As U.S. News reported on Wednesday “[a]ccording to a Republican source with knowledge of the Gardner effort, Hansen hired 500 college students in May to form the foundation of the campaign’s ground game. By August, that number had ballooned to 1,000 . . . Gardner’s campaign now pays around 2,000 canvassers, and Republicans in the state are confident Hansen’s early groundwork will pay dividends.”
The evidence of this paid army of canvassers has not yet shown up in Federal Election Commission (FEC) reports. In May, for instance, the Gardner campaign listed only 15 canvassers on staff, according to reports filed with the FEC by the campaign. By June that number had grown to 46, a far cry from the 500 reported for that period by U.S. News.
The most recent FEC report filed by the Gardner campaign on October 15 for the quarter beginning on July 1 and ending on September 30, not yet available to review online, was an astounding 1,730 pages. The RNC may also be paying canvassers directly to work on the Gardner campaign.
As for the Democrats and their allies, FEC records show that Steyer has personally contributed $41 million of the $42 million raised by NextGen Climate Action Committee during the year and a half from January 1, 2013 to June 30, 2014. During the first six months of 2014, the committee spent over $300,000 on political activities in Colorado.
The committee also contributed $5 million to Harry Reid’s Senate Majority PAC and $150,000 to the League of Conservation voters in 2014, each of which is providing help to the Udall campaign.
According to its web site, NextGen Climate, a 501 c 4 non-profit, and its political arm, Next Gen Climate Action Committee, was”[f]ounded by investor and philanthropist Tom Steyer in 2013, we act politically to prevent climate disaster and preserve American prosperity. Working at every level, we are committed to supporting candidates, elected officials and policymakers across the country that will take bold action on climate change–and to exposing those who deny reality and cater to special interests.”
The NextGen Climate outreach to Colorado voters focuses on the need to re-elect Udall for his support of policies to limit carbon emissions, a message that resonates with the state’s large population of liberal voters.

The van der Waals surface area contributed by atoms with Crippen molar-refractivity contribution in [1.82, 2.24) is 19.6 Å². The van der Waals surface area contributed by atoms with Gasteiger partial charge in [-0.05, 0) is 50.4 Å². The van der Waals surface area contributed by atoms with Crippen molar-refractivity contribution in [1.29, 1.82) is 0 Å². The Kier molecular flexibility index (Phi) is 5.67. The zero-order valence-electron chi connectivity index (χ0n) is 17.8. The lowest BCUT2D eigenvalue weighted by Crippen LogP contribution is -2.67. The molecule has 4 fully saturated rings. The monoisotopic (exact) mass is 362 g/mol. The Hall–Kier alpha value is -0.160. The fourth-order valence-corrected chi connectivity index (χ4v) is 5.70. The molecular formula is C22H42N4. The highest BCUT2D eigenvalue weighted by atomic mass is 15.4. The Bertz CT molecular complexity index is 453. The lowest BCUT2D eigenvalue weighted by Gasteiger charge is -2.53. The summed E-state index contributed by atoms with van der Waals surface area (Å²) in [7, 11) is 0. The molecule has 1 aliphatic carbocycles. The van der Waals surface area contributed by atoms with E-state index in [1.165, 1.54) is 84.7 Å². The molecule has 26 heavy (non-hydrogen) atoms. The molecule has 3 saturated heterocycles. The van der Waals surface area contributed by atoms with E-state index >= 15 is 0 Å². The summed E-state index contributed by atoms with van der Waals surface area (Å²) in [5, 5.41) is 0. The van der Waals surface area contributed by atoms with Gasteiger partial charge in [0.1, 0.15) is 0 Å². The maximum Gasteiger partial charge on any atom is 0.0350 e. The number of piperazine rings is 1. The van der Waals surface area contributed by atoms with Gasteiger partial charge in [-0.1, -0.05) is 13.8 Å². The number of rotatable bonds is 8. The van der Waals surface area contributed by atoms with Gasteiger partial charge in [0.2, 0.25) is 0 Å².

“Climate change threatens Colorado’s communities, economy and our pristine environment,” its website reads. “As intensifying wildfires threaten our state, Congressman Cory Gardner peddles his extreme views and pads his campaign coffers with Big Oil contributions. It’s time to stand up for what’s right for Colorado families. It’s time to take action.”
The most well-known counterpart conservative non-profit organization, Americans for Prosperity (AFP), has publicly stated it is developing a $125 million voter contact program of its own in 2014 and 2016. The New York Times recently reported that AFP has hired 500 paid canvassers over the last few weeks of the campaign to knock on doors in Arkansas, Colorado, Iowa, and North Carolina, which would leave 125 paid staffers in each state on average.
The entire guessing game of which candidate will win is further complicated by the new “vote by mail” program in Colorado. Democrats think this program will work to their advantage on election day. Republicans warn that it is highly vulnerable to fraud, and point to James O’Keefe’s latest undercover video expose released on Wednesday as concrete evidence of that vulnerability.
Under representing likely voters in their survey methodology was a major reason that “[i]n the 2012 U.S. presidential election, most pre-election polls underestimated Barack Obama’s popular vote strength,” as a June 2013 report from Gallup on 2012 Presidential polling results noted.
While Gallup and other major polling firms have attempted to improve their survey methodologies for their polling of Senate races in 2014, it is not clear that any of them have developed a way to predict how successful the Democratic Party’s $60 million “Bannock Street project” will be at encouraging “unlikely” left-leaning voters to turn up at the polls on election day this November.
In Colorado, Democrats continue to believe they have a superior ground game, and that it will give them the extra 1 to 4 points Senator Udall needs to keep his seat. Republicans are confident their newly launched, untested, and very secretive ground game operations will show those extra Democratic points are non-existent.
We won’t know for sure which party is right until election day.